Many computerized provider order entry (CPOE) systems include the ability to create electronic order sets: collections of clinically related orders grouped by purpose. Order sets promise to make CPOE systems more efficient, improve care quality and increase adherence to evidence-based guidelines. However, the development and implementation of order sets can be expensive and time-consuming and limited literature exists about their utilization.
Based on analysis of order set usage logs from a diverse purposive sample of seven sites with commercially and internally developed inpatient CPOE systems, we developed an original order set classification system. Order sets were categorized across seven non-mutually exclusive axes: admission/discharge/transfer (ADT), perioperative, condition-specific, task-specific, service-specific, convenience, and personal. In addition, 731 unique subtypes were identified within five axes: four in ADT (S=4), three in perioperative, 144 in condition-specific, 513 in task-specific, and 67 in service-specific.
Order sets (n=1914) were used a total of 676,142 times at the participating sites during a one-year period. ADT and perioperative order sets accounted for 27.6% and 24.2% of usage respectively. Peripartum/labor, chest pain/acute coronary syndrome/myocardial infarction and diabetes order sets accounted for 51.6% of condition-specific usage. Insulin, angiography/angioplasty and arthroplasty order sets accounted for 19.4% of task-specific usage. Emergency/trauma, obstetrics/gynecology/labor delivery and anesthesia accounted for 32.4% of service-specific usage. Overall, the top 20% of order sets accounted for 90.1% of all usage. Additional salient patterns are identified and described.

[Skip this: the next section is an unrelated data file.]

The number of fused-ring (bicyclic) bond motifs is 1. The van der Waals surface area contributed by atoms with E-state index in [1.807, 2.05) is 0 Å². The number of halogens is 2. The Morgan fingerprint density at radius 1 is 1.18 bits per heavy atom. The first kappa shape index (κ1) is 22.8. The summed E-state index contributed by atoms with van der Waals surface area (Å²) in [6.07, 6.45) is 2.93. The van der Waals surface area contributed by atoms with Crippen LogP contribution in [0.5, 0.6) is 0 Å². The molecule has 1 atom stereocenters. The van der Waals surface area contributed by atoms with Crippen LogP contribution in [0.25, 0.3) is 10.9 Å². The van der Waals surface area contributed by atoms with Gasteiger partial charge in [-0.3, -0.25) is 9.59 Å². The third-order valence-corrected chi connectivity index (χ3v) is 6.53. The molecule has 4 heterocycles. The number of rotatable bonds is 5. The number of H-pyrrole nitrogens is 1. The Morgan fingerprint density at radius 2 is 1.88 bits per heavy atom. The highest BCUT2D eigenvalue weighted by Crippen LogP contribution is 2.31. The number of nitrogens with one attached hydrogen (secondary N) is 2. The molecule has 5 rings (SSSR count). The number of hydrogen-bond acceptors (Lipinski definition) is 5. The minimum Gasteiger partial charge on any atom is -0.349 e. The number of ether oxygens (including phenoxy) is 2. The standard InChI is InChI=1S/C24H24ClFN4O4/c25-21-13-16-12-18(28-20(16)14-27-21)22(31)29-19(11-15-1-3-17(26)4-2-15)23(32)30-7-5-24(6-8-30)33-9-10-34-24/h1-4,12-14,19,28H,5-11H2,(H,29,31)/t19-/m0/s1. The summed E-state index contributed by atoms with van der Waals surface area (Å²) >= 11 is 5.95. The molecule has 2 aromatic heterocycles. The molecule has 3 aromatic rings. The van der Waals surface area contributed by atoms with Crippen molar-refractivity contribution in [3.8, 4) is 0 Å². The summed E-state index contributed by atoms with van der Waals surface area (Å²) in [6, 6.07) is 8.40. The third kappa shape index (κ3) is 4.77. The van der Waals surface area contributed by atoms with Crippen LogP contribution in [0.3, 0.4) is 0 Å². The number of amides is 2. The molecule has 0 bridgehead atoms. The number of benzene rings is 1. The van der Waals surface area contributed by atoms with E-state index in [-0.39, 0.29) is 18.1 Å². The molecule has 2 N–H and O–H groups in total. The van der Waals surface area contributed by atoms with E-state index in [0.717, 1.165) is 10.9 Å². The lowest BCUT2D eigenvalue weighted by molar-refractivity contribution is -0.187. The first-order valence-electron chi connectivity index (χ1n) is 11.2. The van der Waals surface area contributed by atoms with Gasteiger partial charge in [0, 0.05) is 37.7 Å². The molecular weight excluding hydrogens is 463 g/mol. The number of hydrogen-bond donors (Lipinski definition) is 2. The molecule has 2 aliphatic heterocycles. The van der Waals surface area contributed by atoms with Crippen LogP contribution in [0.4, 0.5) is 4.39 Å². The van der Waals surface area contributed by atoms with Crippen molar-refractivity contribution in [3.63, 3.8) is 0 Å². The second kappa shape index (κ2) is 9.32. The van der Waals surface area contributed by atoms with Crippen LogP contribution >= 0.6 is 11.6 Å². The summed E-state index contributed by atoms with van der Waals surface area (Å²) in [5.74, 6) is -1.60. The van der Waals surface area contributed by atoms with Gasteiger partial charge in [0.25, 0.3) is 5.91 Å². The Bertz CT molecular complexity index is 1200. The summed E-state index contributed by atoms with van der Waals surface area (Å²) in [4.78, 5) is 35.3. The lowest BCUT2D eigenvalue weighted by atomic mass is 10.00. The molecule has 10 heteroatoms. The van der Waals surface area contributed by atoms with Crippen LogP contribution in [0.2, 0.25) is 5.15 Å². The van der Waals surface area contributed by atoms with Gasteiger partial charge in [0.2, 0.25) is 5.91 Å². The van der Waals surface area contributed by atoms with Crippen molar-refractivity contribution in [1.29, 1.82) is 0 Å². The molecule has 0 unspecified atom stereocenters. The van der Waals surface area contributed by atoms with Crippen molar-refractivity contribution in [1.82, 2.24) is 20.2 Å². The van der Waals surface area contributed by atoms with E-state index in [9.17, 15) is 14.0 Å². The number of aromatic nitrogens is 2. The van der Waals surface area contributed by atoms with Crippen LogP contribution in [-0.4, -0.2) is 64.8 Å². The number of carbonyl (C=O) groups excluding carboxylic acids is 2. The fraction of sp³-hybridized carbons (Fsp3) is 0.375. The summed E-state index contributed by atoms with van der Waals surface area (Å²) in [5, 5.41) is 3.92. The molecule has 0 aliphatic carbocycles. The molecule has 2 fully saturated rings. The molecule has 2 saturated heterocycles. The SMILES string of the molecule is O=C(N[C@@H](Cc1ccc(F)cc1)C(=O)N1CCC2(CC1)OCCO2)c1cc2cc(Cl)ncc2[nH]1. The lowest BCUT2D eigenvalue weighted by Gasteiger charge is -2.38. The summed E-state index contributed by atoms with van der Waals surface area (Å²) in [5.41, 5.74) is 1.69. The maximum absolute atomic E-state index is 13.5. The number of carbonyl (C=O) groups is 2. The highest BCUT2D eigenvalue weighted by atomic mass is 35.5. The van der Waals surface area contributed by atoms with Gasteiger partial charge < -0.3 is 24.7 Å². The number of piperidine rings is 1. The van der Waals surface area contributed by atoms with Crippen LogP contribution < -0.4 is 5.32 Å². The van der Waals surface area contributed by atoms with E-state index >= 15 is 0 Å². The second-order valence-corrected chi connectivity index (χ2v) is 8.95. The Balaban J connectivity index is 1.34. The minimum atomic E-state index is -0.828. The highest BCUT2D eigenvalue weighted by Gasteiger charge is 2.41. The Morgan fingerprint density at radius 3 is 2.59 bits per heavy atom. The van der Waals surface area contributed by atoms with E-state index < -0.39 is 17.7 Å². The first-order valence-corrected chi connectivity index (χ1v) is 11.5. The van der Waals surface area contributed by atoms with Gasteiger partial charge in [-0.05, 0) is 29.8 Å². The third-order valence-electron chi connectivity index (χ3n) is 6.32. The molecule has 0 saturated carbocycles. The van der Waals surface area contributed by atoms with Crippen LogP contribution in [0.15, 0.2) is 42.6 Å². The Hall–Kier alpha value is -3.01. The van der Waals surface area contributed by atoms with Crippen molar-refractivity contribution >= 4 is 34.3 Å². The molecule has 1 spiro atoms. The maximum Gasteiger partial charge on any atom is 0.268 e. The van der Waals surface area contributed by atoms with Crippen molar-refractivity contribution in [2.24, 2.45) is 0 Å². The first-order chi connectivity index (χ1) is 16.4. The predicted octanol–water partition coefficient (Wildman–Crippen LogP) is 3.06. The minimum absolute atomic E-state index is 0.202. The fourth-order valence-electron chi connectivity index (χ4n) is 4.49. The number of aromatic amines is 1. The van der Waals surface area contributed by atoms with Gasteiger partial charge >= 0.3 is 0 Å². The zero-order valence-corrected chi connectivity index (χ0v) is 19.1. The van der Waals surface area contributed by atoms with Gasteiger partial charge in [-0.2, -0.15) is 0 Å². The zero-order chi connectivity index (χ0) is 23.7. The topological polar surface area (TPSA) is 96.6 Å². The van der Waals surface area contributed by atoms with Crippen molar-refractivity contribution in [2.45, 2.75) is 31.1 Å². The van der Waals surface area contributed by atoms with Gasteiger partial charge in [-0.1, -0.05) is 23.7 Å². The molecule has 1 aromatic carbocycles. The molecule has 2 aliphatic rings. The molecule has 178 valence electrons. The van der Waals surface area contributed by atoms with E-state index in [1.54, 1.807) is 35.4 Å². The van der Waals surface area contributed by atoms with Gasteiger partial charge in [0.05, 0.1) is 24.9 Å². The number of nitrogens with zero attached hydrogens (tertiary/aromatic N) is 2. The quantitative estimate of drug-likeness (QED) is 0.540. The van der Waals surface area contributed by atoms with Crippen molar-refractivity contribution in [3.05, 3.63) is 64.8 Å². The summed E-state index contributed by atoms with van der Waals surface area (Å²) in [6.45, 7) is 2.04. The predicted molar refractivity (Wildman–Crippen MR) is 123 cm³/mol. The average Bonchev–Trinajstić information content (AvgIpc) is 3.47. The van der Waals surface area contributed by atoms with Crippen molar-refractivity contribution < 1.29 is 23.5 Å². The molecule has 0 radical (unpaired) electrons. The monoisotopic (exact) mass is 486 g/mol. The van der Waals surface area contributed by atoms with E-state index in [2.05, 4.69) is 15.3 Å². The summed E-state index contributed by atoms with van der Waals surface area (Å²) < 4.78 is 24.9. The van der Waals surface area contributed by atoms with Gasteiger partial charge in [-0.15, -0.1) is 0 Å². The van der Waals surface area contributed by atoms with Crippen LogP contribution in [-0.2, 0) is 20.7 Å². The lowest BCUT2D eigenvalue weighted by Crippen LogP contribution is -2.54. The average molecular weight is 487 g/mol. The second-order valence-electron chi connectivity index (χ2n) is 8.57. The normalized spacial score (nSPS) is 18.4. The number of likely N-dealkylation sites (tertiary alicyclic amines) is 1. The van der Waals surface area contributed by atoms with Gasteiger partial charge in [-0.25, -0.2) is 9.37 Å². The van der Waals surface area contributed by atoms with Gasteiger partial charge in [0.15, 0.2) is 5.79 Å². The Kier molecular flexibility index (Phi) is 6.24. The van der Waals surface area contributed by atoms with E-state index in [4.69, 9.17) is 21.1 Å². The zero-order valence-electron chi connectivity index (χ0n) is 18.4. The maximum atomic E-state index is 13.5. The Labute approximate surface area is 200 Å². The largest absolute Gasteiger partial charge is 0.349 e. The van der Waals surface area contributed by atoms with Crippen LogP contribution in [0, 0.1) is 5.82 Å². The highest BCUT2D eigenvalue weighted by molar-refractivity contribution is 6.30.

We observed recurrent patterns in order set usage across multiple sites as well as meaningful variations between sites. Vendors and institutional developers should identify high-value order set types through concrete data analysis in order to optimize the resources devoted to development and implementation.